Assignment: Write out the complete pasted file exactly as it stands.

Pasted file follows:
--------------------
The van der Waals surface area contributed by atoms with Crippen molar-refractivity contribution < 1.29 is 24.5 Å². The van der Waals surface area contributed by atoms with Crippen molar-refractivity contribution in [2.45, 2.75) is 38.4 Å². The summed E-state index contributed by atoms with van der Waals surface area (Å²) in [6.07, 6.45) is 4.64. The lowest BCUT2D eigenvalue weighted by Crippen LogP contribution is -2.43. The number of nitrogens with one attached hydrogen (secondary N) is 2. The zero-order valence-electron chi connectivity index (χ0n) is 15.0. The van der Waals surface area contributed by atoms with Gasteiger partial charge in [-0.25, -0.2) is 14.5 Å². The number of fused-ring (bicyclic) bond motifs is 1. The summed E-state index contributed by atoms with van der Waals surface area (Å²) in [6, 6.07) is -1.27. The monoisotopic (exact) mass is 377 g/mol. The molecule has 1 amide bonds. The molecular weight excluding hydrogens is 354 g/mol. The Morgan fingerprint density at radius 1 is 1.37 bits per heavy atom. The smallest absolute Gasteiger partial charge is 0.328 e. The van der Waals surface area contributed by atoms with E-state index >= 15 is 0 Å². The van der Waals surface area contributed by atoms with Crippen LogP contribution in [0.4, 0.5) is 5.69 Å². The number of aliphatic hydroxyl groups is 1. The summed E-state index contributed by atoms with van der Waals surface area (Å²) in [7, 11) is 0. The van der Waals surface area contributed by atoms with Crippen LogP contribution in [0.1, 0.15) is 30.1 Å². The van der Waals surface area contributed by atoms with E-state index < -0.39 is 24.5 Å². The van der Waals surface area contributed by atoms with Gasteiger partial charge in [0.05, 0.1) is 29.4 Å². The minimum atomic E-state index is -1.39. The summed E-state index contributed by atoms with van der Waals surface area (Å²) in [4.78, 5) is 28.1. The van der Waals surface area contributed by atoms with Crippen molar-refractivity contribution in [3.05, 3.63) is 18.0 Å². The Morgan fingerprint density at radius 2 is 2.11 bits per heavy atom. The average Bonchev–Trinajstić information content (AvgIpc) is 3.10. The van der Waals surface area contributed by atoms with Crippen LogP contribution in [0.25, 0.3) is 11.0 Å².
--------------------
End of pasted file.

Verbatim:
The van der Waals surface area contributed by atoms with Crippen molar-refractivity contribution < 1.29 is 24.5 Å². The van der Waals surface area contributed by atoms with Crippen molar-refractivity contribution in [2.45, 2.75) is 38.4 Å². The summed E-state index contributed by atoms with van der Waals surface area (Å²) in [6.07, 6.45) is 4.64. The lowest BCUT2D eigenvalue weighted by Crippen LogP contribution is -2.43. The number of nitrogens with one attached hydrogen (secondary N) is 2. The zero-order valence-electron chi connectivity index (χ0n) is 15.0. The van der Waals surface area contributed by atoms with Gasteiger partial charge in [-0.25, -0.2) is 14.5 Å². The number of fused-ring (bicyclic) bond motifs is 1. The summed E-state index contributed by atoms with van der Waals surface area (Å²) in [6, 6.07) is -1.27. The monoisotopic (exact) mass is 377 g/mol. The molecule has 1 amide bonds. The molecular weight excluding hydrogens is 354 g/mol. The Morgan fingerprint density at radius 1 is 1.37 bits per heavy atom. The smallest absolute Gasteiger partial charge is 0.328 e. The van der Waals surface area contributed by atoms with E-state index >= 15 is 0 Å². The van der Waals surface area contributed by atoms with Crippen LogP contribution in [0.4, 0.5) is 5.69 Å². The number of aliphatic hydroxyl groups is 1. The summed E-state index contributed by atoms with van der Waals surface area (Å²) in [7, 11) is 0. The van der Waals surface area contributed by atoms with Crippen LogP contribution in [0.1, 0.15) is 30.1 Å². The van der Waals surface area contributed by atoms with E-state index < -0.39 is 24.5 Å². The van der Waals surface area contributed by atoms with Gasteiger partial charge in [0.05, 0.1) is 29.4 Å². The minimum atomic E-state index is -1.39. The summed E-state index contributed by atoms with van der Waals surface area (Å²) in [4.78, 5) is 28.1. The van der Waals surface area contributed by atoms with Crippen molar-refractivity contribution in [3.05, 3.63) is 18.0 Å². The Morgan fingerprint density at radius 2 is 2.11 bits per heavy atom. The average Bonchev–Trinajstić information content (AvgIpc) is 3.10. The van der Waals surface area contributed by atoms with Crippen LogP contribution in [0.25, 0.3) is 11.0 Å².